Clinical Pathology Program

Blood Bank/Transfusion Medicine

Rotation Director:
Melissa R. George, DO

Goals and Objectives:

The general goal of the Blood Bank/Transfusion Medicine rotation is to develop competence and expertise that will allow the resident to function as a blood bank/transfusion medicine medical director. By the end of the rotation the resident should be capable of assuming the position of Medical Director of the Blood Bank/Transfusion Medicine service in a moderate-sized community hospital. This requires that the resident become proficient in:

  • Immunohematology in the context of standard blood bank testing
  • Apheresis, including peripheral blood hematopoietic progenitor cell collection
  • Blood collection and the care of blood donors
  • Laboratory and apheresis instrumentation
  • Regulations pertaining to blood products, blood collection and processing
  • Blood bank inventory management

Additionally the resident must gain knowledge of blood bank laboratory testing, apheresis, basic hematology and coagulation, sufficient for satisfactory performance on the Clinical and Anatomic Pathology Board examinations.

The resident learning experience consists of a combination of service responsibilities, self-instruction, technical instruction, formal conferences and informal teaching during rounds with faculty.

The objectives of the rotation are encompassed by the six core competencies as defined by the ACGME and residents will be evaluated during their training in each of these areas.

Patient Care:

Residents must provide appropriate and effective consultation about transfusion medicine applications, including apheresis, component transfusions, and donor acceptability. Residents are expected to:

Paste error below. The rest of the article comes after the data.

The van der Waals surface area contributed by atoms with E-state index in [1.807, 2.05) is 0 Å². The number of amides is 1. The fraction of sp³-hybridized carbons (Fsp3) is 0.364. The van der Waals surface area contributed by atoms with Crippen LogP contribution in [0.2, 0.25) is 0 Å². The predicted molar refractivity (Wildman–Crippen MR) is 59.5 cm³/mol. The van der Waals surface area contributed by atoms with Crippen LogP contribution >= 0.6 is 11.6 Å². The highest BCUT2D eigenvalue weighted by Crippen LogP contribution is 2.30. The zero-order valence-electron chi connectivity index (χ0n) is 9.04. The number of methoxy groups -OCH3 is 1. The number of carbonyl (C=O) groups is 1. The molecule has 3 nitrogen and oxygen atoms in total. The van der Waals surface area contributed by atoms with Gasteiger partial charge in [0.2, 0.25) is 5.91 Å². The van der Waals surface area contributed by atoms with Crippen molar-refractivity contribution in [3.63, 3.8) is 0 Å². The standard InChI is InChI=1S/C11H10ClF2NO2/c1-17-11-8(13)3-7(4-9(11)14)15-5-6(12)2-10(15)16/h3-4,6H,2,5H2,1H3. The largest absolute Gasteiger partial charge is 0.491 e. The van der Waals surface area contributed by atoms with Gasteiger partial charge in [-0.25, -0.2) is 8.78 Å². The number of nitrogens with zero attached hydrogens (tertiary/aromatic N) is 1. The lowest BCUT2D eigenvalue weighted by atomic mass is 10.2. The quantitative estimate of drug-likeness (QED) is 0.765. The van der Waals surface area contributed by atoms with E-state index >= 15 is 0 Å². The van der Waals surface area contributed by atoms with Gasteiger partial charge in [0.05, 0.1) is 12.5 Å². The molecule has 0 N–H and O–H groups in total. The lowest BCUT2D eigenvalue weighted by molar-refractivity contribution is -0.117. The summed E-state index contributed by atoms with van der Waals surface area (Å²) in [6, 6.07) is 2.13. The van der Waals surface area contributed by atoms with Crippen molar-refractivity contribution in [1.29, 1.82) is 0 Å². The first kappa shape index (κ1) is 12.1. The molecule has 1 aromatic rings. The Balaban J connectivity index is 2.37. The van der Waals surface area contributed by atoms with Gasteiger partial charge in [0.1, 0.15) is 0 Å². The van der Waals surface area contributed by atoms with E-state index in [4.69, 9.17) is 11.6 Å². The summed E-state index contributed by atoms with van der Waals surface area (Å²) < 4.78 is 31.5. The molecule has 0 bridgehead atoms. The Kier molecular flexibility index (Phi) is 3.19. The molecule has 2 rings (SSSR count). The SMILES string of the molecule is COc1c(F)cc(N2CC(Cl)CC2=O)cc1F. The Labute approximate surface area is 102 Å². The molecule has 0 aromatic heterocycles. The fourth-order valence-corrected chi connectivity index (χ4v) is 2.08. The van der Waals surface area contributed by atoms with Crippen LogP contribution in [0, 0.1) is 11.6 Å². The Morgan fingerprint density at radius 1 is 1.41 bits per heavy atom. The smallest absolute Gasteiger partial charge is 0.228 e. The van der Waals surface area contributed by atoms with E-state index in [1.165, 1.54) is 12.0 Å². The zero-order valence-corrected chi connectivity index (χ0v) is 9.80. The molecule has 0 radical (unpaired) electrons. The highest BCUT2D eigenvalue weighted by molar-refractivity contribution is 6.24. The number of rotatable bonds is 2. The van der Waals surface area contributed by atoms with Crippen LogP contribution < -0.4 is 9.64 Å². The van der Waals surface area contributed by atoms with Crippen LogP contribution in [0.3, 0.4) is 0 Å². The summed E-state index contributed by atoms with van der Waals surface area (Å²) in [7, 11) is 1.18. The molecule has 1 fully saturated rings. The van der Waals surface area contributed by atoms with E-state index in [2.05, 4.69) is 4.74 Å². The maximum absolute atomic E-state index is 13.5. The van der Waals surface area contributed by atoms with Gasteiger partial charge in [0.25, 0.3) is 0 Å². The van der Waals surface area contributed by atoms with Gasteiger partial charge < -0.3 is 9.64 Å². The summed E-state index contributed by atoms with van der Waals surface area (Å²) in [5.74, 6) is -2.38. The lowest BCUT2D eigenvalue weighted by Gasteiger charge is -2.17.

• Be involved in patient care through direct patient contact and oversight of apheresis procedures, as well as acting as the principal liaison between the blood bank and clinical services.
  • Learn the scope and limitations of immunohematology tests and discuss them with requesting and interpreting physician staff.
  • Learn to interpret relevant lab results and integrate patient history into the diagnosis and make appropriate recommendations regarding the administration and selection of blood components and appropriateness of apheresis therapy.
  • Initiate consultations with, but are not limited to:
    • Medical or house staff inquiries or problems
    • Requests for apheresis therapy
    • Transfusion reactions
    • Donor reactions
    • Test interpretation issues
    • Requests for tests performed at a reference laboratory

Medical Knowledge:

Residents must demonstrate knowledge about established and evolving best practices in transfusion medicine and apply them to the practice of transfusion medicine services. Residents are expected to:

  • Observe blood bank procedures at the bench and understand the immunohematologic principles behind the testing. The recommended procedures to observe are outlined in the Bench Rotation Checklist.
  • Read recommended scientific literature and protocols provided in the blood bank rotation guide and discuss their content during regular, informal meetings with the medical director or attending of the day.
  • Work through CAP checklist for the blood banking section and FACT checklist for apheresis, to supplement the resident's knowledge of laboratory methodologies providing them with exposure to regulatory and lab management issues necessary to help prepare the resident for being a future laboratory director.

Practice-based Learning and Improvement:

Residents must demonstrate the ability to evaluate and improve clinical practices based on new and evolving scientific evidence. Residents are expected to:

  • Use the current scientific literature and apply consensus recommendations to patients undergoing apheresis and blood component therapy
  • Utilize library, web-based, and other education sources for self-study, trouble-shooting and to help answer clinical/technical questions
  • Participate in clinical conferences, be aware of new testing being introduced into the laboratory
  • Serve as consultants to requesting physicians regarding applications of transfusion medicine to optimize patient outcomes
  • Arrange for effective clinical care efficiently according to established protocols
  • Utilize performance evaluations to improve practice
  • Engage in "lifelong" learning through critical review and assimilation of scientific studies related to specific transfusion medicine challenges